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Although Apple retired iTunes for Mac in 2019 with the release of macOS Catalina, its legacy lives on for Windows users. Sadly, that legacy also includes many of the security problems that Windows apps can fall victim to.
Earlier this week, researchers discovered a perfect storm of vulnerabilities that could turn iTunes for Windows into a serious security risk. While the process for exploiting this was a bit convoluted, it was still an open door that potential malware could take advantage of.
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The flaw was uncovered by Zeeshan Shaikh of the Synopsys Cybersecurity Research Center (CyRC), which published some details on the problem after Apple released iTunes 12.12.9 to patch the issue.
“The iTunes application creates a folder, SC Info, in the C:ProgramDataApple ComputeriTunes directory as a system user and gives full control over this directory to all users. After the installation, the first user to run the iTunes application can delete the SC Info folder, create a link to the Windows system folder, and re-create the folder by forcing an MSI repair, which can be later used to gain Windows SYSTEM level access.”
The iTunes 12.12.9 update was quietly pushed out by Apple around May 23, with patches for two security problems that could allow apps to elevate privileges, addressing the “logic issue with improved checks.” The discovery of one of the two flaws was credited to Synopsys’ Shaikh, while the second was discovered by “ycdxsb” of VARAS@IIE.
It’s unclear how far back this vulnerability goes, but it’s safe to say it likely encompasses all versions of iTunes 12 before the 12.12.9 fix. Hence, if you haven’t updated iTunes for Windows yet, you should do so immediately.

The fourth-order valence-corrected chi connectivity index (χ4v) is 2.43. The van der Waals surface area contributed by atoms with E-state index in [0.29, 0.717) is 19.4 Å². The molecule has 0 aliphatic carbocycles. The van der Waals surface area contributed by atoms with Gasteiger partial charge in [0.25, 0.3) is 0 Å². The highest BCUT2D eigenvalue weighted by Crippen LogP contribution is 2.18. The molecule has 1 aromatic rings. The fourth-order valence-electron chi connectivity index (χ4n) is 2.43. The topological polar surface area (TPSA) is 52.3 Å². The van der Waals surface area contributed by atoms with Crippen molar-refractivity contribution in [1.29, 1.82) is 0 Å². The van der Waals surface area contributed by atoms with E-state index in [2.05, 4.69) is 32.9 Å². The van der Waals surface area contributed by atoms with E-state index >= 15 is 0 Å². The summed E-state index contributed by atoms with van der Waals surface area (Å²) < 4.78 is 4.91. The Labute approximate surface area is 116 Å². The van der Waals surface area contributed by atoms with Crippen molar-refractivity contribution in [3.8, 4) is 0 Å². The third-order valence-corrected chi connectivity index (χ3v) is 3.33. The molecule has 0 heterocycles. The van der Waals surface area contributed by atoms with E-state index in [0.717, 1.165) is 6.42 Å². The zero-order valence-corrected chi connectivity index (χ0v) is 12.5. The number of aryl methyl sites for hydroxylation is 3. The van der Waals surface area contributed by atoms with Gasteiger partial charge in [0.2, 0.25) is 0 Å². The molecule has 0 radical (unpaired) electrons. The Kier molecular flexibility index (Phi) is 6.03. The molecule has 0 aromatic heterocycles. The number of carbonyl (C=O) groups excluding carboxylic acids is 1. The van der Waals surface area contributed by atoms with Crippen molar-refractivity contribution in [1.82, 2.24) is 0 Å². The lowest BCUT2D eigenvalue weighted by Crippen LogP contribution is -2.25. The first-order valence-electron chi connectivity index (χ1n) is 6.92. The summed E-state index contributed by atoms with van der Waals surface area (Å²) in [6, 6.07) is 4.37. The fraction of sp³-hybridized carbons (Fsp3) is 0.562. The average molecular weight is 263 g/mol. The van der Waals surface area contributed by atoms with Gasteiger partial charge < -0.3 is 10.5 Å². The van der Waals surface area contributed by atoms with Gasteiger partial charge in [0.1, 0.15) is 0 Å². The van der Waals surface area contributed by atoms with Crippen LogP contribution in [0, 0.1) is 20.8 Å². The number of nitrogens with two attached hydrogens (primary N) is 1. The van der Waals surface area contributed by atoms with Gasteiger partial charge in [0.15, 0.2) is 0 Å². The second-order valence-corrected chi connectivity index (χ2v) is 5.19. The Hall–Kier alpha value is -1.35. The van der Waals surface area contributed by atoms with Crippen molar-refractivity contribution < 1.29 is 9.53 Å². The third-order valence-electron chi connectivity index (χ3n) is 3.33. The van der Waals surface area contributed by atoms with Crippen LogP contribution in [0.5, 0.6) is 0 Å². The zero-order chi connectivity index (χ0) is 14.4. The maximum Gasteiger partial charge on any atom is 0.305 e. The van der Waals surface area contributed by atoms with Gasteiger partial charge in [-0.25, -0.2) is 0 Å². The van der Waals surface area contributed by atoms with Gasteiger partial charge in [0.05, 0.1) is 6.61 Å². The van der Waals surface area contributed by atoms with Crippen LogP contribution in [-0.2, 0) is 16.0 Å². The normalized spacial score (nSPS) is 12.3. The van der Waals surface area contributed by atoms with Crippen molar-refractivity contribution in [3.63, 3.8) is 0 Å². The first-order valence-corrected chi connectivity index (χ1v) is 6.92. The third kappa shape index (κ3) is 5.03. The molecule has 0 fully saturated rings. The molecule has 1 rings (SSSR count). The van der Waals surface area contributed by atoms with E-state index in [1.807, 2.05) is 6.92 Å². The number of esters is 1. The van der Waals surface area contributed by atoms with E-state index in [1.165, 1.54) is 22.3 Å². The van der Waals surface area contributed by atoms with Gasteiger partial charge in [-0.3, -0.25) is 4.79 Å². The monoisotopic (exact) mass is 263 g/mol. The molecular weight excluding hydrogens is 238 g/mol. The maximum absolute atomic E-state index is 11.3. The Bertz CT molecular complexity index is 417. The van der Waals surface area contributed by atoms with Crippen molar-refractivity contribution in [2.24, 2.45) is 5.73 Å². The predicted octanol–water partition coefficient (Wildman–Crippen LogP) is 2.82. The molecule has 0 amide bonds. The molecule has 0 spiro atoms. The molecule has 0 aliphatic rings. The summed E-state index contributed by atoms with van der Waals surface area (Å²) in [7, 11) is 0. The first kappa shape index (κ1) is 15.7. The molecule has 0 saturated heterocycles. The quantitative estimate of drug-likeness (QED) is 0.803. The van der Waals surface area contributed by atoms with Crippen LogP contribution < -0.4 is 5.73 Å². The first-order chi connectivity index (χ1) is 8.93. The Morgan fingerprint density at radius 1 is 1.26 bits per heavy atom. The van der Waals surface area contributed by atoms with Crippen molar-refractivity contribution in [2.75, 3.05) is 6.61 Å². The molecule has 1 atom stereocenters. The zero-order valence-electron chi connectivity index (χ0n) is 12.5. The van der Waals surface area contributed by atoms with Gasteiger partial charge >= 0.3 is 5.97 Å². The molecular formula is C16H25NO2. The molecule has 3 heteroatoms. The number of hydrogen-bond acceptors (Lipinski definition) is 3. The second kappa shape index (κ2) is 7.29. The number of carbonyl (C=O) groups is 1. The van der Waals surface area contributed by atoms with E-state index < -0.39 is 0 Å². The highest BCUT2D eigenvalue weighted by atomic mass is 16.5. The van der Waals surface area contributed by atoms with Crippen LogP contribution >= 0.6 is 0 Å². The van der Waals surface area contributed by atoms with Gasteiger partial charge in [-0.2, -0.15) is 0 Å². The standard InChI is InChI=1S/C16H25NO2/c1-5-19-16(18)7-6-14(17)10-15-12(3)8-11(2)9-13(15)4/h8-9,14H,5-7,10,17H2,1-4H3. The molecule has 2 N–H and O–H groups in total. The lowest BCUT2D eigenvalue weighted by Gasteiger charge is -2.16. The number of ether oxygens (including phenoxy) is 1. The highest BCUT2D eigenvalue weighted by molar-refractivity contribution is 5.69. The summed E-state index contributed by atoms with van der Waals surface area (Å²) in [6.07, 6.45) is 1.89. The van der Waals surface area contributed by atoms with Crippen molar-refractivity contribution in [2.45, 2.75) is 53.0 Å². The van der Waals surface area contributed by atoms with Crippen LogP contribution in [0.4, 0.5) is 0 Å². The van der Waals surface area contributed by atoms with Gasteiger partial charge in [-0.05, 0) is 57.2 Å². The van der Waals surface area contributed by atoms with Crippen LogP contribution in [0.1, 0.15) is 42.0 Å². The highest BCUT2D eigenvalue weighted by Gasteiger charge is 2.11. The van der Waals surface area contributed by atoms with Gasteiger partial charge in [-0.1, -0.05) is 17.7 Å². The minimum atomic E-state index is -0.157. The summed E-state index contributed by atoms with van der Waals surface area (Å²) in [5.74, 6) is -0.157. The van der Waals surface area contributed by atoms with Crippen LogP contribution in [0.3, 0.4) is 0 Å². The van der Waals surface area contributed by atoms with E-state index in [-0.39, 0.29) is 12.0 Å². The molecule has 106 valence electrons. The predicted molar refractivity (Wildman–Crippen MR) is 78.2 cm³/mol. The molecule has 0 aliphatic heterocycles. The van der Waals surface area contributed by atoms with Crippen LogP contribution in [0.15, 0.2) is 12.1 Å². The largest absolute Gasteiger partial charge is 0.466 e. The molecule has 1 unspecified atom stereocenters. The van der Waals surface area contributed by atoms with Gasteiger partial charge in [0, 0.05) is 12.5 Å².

You’ll need to download the latest version through the Microsoft Store, as the newest version Apple offers for direct download from its website is iTunes 12.10.11, which very likely still includes the vulnerability in question.
According to Synopsis’ timeline, it first discovered the vulnerability in September 2022 and reported it to Apple, which confirmed its existence in November and released a patch in May. It’s unclear what took it so long to respond, but since there’s no evidence this issue was ever exploited, it was likely a lower priority for Apple. Then again, that can be said for iTunes for Windows as a whole.
There have been persistent rumors over the past few years that Apple would finally split up iTunes on Windows, killing its bloated and monolithic app in favor of separate Music, TV, Podcast, and Books apps, much like it’s done on the Mac.
Sadly, none of those have ever come to fruition, and the Windows platform lags even further behind the Mac when it comes to Apple’s first-party apps, having never even gained the standalone Apple Books app that came to the Mac as iBooks in 2013. Last fall, Apple released a “preview” version of its TV app on the Microsoft Store; however, that’s likely only because it was easier to create a new standalone app than update iTunes to add support for streaming Apple TV+ content on Windows.
Now that this vulnerability has been published, Windows users running iTunes are no longer protected by “security through obscurity.” Bad actors will undoubtedly begin using this new knowledge to craft malware that could target older versions of iTunes, making it much more critical to ensure you’re running the latest version of iTunes.